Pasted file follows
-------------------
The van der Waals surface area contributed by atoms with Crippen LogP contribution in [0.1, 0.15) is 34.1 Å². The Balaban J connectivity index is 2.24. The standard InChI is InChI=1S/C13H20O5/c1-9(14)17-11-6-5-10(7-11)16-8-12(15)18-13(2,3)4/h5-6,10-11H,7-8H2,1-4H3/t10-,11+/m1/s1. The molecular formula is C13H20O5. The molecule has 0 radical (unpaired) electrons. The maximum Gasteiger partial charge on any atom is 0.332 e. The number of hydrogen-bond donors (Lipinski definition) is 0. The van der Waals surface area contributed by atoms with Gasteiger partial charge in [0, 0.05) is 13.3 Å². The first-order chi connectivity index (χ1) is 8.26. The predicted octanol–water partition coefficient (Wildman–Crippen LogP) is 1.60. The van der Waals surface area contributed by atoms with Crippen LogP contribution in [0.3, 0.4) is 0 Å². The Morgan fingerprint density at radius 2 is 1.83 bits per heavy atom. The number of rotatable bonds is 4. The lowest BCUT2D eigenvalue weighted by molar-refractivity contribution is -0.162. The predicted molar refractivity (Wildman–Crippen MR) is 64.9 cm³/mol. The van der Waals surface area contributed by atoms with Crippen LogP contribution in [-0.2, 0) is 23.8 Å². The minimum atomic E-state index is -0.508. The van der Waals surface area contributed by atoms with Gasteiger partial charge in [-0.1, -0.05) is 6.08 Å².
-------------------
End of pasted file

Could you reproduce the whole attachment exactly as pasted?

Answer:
The van der Waals surface area contributed by atoms with Crippen LogP contribution in [0.1, 0.15) is 34.1 Å². The Balaban J connectivity index is 2.24. The standard InChI is InChI=1S/C13H20O5/c1-9(14)17-11-6-5-10(7-11)16-8-12(15)18-13(2,3)4/h5-6,10-11H,7-8H2,1-4H3/t10-,11+/m1/s1. The molecular formula is C13H20O5. The molecule has 0 radical (unpaired) electrons. The maximum Gasteiger partial charge on any atom is 0.332 e. The number of hydrogen-bond donors (Lipinski definition) is 0. The van der Waals surface area contributed by atoms with Gasteiger partial charge in [0, 0.05) is 13.3 Å². The first-order chi connectivity index (χ1) is 8.26. The predicted octanol–water partition coefficient (Wildman–Crippen LogP) is 1.60. The van der Waals surface area contributed by atoms with Crippen LogP contribution in [0.3, 0.4) is 0 Å². The Morgan fingerprint density at radius 2 is 1.83 bits per heavy atom. The number of rotatable bonds is 4. The lowest BCUT2D eigenvalue weighted by molar-refractivity contribution is -0.162. The predicted molar refractivity (Wildman–Crippen MR) is 64.9 cm³/mol. The van der Waals surface area contributed by atoms with Crippen LogP contribution in [-0.2, 0) is 23.8 Å². The minimum atomic E-state index is -0.508. The van der Waals surface area contributed by atoms with Gasteiger partial charge in [-0.1, -0.05) is 6.08 Å².